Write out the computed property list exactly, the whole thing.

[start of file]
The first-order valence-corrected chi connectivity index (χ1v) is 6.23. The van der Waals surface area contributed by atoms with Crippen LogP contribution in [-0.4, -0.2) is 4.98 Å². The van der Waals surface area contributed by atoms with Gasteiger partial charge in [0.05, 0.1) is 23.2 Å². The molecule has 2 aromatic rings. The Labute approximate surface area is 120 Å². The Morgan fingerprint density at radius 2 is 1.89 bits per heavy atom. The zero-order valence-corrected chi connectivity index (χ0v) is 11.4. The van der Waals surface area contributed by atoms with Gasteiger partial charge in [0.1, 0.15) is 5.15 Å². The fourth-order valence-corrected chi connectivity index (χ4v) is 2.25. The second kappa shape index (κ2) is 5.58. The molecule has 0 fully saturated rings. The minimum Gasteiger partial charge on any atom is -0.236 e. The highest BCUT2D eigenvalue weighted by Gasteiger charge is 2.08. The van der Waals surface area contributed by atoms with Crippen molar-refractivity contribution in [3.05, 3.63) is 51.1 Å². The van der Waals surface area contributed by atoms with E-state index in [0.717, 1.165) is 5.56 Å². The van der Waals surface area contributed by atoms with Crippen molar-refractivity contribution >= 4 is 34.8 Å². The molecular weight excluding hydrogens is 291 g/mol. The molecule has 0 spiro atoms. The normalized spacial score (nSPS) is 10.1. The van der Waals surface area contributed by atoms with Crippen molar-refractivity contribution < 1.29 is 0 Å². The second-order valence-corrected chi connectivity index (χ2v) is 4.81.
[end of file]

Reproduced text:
The first-order valence-corrected chi connectivity index (χ1v) is 6.23. The van der Waals surface area contributed by atoms with Crippen LogP contribution in [-0.4, -0.2) is 4.98 Å². The van der Waals surface area contributed by atoms with Gasteiger partial charge in [0.05, 0.1) is 23.2 Å². The molecule has 2 aromatic rings. The Labute approximate surface area is 120 Å². The Morgan fingerprint density at radius 2 is 1.89 bits per heavy atom. The zero-order valence-corrected chi connectivity index (χ0v) is 11.4. The van der Waals surface area contributed by atoms with Gasteiger partial charge in [0.1, 0.15) is 5.15 Å². The fourth-order valence-corrected chi connectivity index (χ4v) is 2.25. The second kappa shape index (κ2) is 5.58. The molecule has 0 fully saturated rings. The minimum Gasteiger partial charge on any atom is -0.236 e. The highest BCUT2D eigenvalue weighted by Gasteiger charge is 2.08. The van der Waals surface area contributed by atoms with Crippen molar-refractivity contribution in [3.05, 3.63) is 51.1 Å². The van der Waals surface area contributed by atoms with E-state index in [0.717, 1.165) is 5.56 Å². The van der Waals surface area contributed by atoms with Crippen molar-refractivity contribution >= 4 is 34.8 Å². The molecular weight excluding hydrogens is 291 g/mol. The molecule has 0 spiro atoms. The normalized spacial score (nSPS) is 10.1. The van der Waals surface area contributed by atoms with Crippen molar-refractivity contribution < 1.29 is 0 Å². The second-order valence-corrected chi connectivity index (χ2v) is 4.81.